Mount St Helens
After looking at the weather forecast we decided to head towards Mt St Helens. It was overcast, but that has been a regular occurrence of a morning since we arrived in the Seattle area. In hindsight it was not the best decision. The weather was not too bad when we arrived at the beginning of the entrance road and we stopped at the Visitor Centre where there was this amazing shrub which may be called an Oregon Grape.
As we travelled up the valley towards the mountain the clouds lowered, leading to a very atmospheric scene.
A little further on we had our first glimpse of the blast area of the mountain. The clouds were moving so fast that we could see it fully from the car, but by the time we got out and to the edge of the lookout it was partly obscured.
Travelling towards the scene of the event the impact on the environment was still evident and very striking.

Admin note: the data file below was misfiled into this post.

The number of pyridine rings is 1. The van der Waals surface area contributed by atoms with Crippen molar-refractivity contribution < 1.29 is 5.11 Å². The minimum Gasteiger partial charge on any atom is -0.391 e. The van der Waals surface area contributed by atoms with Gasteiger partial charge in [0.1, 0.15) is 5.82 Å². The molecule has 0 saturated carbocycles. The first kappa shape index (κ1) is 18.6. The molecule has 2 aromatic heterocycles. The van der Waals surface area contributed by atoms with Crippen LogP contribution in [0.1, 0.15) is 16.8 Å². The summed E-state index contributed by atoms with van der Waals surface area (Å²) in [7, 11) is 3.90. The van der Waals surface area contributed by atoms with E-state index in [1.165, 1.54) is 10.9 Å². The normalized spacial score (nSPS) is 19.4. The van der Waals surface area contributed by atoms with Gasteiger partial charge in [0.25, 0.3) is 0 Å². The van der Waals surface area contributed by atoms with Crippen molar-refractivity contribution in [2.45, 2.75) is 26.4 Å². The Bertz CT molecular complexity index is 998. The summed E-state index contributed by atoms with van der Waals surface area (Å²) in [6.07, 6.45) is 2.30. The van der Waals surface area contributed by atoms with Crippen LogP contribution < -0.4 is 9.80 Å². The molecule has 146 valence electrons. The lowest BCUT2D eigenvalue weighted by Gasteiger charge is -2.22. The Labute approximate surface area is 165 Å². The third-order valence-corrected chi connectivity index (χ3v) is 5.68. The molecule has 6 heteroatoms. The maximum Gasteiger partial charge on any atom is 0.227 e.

Even in these stark areas the wildflowers were striking.
Reaching the Observation Area the cloud was surrounding us with no chance of seeing the mountain.
We spent an hour waiting for it to clear but without luck. It is just as well it was an excellent visitor centre and had many informative displays and a great presentation by a ranger. Part of the display was this tree which had one side splintered by the blast but still had bark on the sheltered side.
There was a small break in the cloud that allowed a view of Spirit Lake which is several hundred feet higher since the blast.
Although an open view would have been great it was an interesting day.